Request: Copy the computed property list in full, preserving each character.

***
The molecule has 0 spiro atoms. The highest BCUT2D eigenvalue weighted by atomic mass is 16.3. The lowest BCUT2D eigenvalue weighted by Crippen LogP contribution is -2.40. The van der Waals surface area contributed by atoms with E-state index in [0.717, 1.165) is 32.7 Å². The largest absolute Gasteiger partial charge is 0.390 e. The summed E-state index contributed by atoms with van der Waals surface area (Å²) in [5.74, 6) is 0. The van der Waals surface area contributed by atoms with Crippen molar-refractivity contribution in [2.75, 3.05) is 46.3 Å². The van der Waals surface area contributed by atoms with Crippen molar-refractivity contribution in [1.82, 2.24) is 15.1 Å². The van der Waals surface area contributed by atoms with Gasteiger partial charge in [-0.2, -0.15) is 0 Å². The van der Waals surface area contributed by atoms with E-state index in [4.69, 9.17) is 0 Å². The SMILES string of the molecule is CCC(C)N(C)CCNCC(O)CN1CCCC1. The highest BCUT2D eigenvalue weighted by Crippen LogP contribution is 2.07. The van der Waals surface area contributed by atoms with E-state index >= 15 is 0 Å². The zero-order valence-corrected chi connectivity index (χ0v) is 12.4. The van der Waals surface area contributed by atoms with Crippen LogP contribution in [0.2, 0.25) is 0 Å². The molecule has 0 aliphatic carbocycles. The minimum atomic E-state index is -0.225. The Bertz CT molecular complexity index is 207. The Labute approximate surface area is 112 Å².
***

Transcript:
The molecule has 0 spiro atoms. The highest BCUT2D eigenvalue weighted by atomic mass is 16.3. The lowest BCUT2D eigenvalue weighted by Crippen LogP contribution is -2.40. The van der Waals surface area contributed by atoms with E-state index in [0.717, 1.165) is 32.7 Å². The largest absolute Gasteiger partial charge is 0.390 e. The summed E-state index contributed by atoms with van der Waals surface area (Å²) in [5.74, 6) is 0. The van der Waals surface area contributed by atoms with Crippen molar-refractivity contribution in [2.75, 3.05) is 46.3 Å². The van der Waals surface area contributed by atoms with Crippen molar-refractivity contribution in [1.82, 2.24) is 15.1 Å². The van der Waals surface area contributed by atoms with Gasteiger partial charge in [-0.2, -0.15) is 0 Å². The van der Waals surface area contributed by atoms with E-state index in [4.69, 9.17) is 0 Å². The SMILES string of the molecule is CCC(C)N(C)CCNCC(O)CN1CCCC1. The highest BCUT2D eigenvalue weighted by Crippen LogP contribution is 2.07. The van der Waals surface area contributed by atoms with E-state index >= 15 is 0 Å². The zero-order valence-corrected chi connectivity index (χ0v) is 12.4. The van der Waals surface area contributed by atoms with Crippen LogP contribution in [0.2, 0.25) is 0 Å². The molecule has 0 aliphatic carbocycles. The minimum atomic E-state index is -0.225. The Bertz CT molecular complexity index is 207. The Labute approximate surface area is 112 Å².